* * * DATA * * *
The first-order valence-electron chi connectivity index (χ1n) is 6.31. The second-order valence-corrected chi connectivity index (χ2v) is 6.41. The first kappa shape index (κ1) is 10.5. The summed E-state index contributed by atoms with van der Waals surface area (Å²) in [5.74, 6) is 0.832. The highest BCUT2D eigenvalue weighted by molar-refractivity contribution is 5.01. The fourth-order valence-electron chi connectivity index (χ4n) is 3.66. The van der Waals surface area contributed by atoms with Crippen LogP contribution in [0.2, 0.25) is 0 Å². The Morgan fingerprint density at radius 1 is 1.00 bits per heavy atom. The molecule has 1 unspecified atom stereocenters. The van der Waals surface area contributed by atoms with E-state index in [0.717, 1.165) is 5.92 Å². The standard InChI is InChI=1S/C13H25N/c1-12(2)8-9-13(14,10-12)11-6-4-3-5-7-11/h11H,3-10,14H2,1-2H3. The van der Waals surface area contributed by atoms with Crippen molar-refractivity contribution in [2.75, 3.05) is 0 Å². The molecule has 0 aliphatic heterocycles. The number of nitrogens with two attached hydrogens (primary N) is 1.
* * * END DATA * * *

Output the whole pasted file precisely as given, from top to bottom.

The first-order valence-electron chi connectivity index (χ1n) is 6.31. The second-order valence-corrected chi connectivity index (χ2v) is 6.41. The first kappa shape index (κ1) is 10.5. The summed E-state index contributed by atoms with van der Waals surface area (Å²) in [5.74, 6) is 0.832. The highest BCUT2D eigenvalue weighted by molar-refractivity contribution is 5.01. The fourth-order valence-electron chi connectivity index (χ4n) is 3.66. The van der Waals surface area contributed by atoms with Crippen LogP contribution in [0.2, 0.25) is 0 Å². The Morgan fingerprint density at radius 1 is 1.00 bits per heavy atom. The molecule has 1 unspecified atom stereocenters. The van der Waals surface area contributed by atoms with E-state index in [0.717, 1.165) is 5.92 Å². The standard InChI is InChI=1S/C13H25N/c1-12(2)8-9-13(14,10-12)11-6-4-3-5-7-11/h11H,3-10,14H2,1-2H3. The van der Waals surface area contributed by atoms with Crippen molar-refractivity contribution in [2.75, 3.05) is 0 Å². The molecule has 0 aliphatic heterocycles. The number of nitrogens with two attached hydrogens (primary N) is 1.